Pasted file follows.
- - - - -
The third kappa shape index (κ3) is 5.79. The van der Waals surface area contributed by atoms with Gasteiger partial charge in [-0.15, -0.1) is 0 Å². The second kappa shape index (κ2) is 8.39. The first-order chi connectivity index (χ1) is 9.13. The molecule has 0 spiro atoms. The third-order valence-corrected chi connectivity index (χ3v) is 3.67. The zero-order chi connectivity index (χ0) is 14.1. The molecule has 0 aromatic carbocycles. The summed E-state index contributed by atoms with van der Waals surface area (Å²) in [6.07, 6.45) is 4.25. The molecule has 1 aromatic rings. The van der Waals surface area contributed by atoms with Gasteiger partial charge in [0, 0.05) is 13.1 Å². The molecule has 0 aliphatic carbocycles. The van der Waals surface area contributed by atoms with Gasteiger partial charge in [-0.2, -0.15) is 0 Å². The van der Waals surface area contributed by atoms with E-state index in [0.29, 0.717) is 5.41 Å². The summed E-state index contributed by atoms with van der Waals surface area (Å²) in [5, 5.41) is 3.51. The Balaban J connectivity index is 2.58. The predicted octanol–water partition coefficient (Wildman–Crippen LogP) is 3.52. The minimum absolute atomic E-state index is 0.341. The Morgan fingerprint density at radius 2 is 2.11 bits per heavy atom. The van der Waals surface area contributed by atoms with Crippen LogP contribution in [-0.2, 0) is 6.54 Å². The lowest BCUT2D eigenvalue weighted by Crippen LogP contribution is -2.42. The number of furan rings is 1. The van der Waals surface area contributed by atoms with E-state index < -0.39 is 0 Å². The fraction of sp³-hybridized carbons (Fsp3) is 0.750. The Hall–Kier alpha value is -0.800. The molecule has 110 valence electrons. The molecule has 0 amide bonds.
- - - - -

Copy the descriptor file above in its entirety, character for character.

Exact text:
The third kappa shape index (κ3) is 5.79. The van der Waals surface area contributed by atoms with Gasteiger partial charge in [-0.15, -0.1) is 0 Å². The second kappa shape index (κ2) is 8.39. The first-order chi connectivity index (χ1) is 9.13. The molecule has 0 spiro atoms. The third-order valence-corrected chi connectivity index (χ3v) is 3.67. The zero-order chi connectivity index (χ0) is 14.1. The molecule has 0 aromatic carbocycles. The summed E-state index contributed by atoms with van der Waals surface area (Å²) in [6.07, 6.45) is 4.25. The molecule has 1 aromatic rings. The van der Waals surface area contributed by atoms with Gasteiger partial charge in [0, 0.05) is 13.1 Å². The molecule has 0 aliphatic carbocycles. The van der Waals surface area contributed by atoms with Gasteiger partial charge in [-0.2, -0.15) is 0 Å². The van der Waals surface area contributed by atoms with E-state index in [0.29, 0.717) is 5.41 Å². The summed E-state index contributed by atoms with van der Waals surface area (Å²) in [5, 5.41) is 3.51. The Balaban J connectivity index is 2.58. The predicted octanol–water partition coefficient (Wildman–Crippen LogP) is 3.52. The minimum absolute atomic E-state index is 0.341. The Morgan fingerprint density at radius 2 is 2.11 bits per heavy atom. The van der Waals surface area contributed by atoms with Crippen LogP contribution in [-0.2, 0) is 6.54 Å². The lowest BCUT2D eigenvalue weighted by Crippen LogP contribution is -2.42. The number of furan rings is 1. The van der Waals surface area contributed by atoms with E-state index < -0.39 is 0 Å². The fraction of sp³-hybridized carbons (Fsp3) is 0.750. The Hall–Kier alpha value is -0.800. The molecule has 110 valence electrons. The molecule has 0 amide bonds.